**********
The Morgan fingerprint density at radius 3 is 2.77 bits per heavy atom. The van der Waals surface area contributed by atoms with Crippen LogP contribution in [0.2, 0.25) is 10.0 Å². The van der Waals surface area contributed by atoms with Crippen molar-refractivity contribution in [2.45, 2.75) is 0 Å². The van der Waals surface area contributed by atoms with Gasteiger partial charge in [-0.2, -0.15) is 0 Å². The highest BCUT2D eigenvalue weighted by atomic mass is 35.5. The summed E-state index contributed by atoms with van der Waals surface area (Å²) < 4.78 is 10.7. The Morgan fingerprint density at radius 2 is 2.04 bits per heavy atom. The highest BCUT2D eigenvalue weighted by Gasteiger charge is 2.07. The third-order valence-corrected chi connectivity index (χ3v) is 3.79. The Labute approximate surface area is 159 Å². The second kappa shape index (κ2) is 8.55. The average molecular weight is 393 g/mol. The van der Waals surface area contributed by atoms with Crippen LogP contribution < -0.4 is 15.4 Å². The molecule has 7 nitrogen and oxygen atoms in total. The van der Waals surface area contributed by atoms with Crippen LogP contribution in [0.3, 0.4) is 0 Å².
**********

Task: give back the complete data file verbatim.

The Morgan fingerprint density at radius 3 is 2.77 bits per heavy atom. The van der Waals surface area contributed by atoms with Crippen LogP contribution in [0.2, 0.25) is 10.0 Å². The van der Waals surface area contributed by atoms with Crippen molar-refractivity contribution in [2.45, 2.75) is 0 Å². The van der Waals surface area contributed by atoms with Gasteiger partial charge in [-0.2, -0.15) is 0 Å². The highest BCUT2D eigenvalue weighted by atomic mass is 35.5. The summed E-state index contributed by atoms with van der Waals surface area (Å²) < 4.78 is 10.7. The Morgan fingerprint density at radius 2 is 2.04 bits per heavy atom. The highest BCUT2D eigenvalue weighted by Gasteiger charge is 2.07. The third-order valence-corrected chi connectivity index (χ3v) is 3.79. The Labute approximate surface area is 159 Å². The second kappa shape index (κ2) is 8.55. The average molecular weight is 393 g/mol. The van der Waals surface area contributed by atoms with Crippen LogP contribution < -0.4 is 15.4 Å². The molecule has 7 nitrogen and oxygen atoms in total. The van der Waals surface area contributed by atoms with Crippen LogP contribution in [0.3, 0.4) is 0 Å².